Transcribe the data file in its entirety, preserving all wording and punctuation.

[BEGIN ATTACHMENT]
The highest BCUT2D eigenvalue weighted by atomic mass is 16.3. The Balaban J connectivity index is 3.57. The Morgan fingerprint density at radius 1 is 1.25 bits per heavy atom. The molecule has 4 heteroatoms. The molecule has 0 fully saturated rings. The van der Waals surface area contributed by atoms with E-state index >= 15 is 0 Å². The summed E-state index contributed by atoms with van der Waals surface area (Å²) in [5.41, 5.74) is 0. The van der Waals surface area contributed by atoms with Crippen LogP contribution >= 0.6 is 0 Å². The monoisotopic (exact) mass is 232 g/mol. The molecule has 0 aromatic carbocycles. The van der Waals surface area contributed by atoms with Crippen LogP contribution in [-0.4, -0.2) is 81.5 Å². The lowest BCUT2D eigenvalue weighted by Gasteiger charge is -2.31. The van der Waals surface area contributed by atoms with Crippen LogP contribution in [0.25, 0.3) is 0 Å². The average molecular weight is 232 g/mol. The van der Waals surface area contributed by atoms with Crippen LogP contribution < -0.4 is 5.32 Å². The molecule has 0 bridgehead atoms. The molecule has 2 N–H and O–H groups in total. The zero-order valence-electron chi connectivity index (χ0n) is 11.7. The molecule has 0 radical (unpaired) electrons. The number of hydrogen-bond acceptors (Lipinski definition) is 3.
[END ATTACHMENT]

The highest BCUT2D eigenvalue weighted by atomic mass is 16.3. The Balaban J connectivity index is 3.57. The Morgan fingerprint density at radius 1 is 1.25 bits per heavy atom. The molecule has 4 heteroatoms. The molecule has 0 fully saturated rings. The van der Waals surface area contributed by atoms with E-state index >= 15 is 0 Å². The summed E-state index contributed by atoms with van der Waals surface area (Å²) in [5.41, 5.74) is 0. The van der Waals surface area contributed by atoms with Crippen LogP contribution >= 0.6 is 0 Å². The monoisotopic (exact) mass is 232 g/mol. The molecule has 0 aromatic carbocycles. The van der Waals surface area contributed by atoms with Crippen LogP contribution in [-0.4, -0.2) is 81.5 Å². The lowest BCUT2D eigenvalue weighted by Gasteiger charge is -2.31. The van der Waals surface area contributed by atoms with Crippen LogP contribution in [0.25, 0.3) is 0 Å². The average molecular weight is 232 g/mol. The van der Waals surface area contributed by atoms with Crippen LogP contribution < -0.4 is 5.32 Å². The molecule has 0 bridgehead atoms. The molecule has 2 N–H and O–H groups in total. The zero-order valence-electron chi connectivity index (χ0n) is 11.7. The molecule has 0 radical (unpaired) electrons. The number of hydrogen-bond acceptors (Lipinski definition) is 3.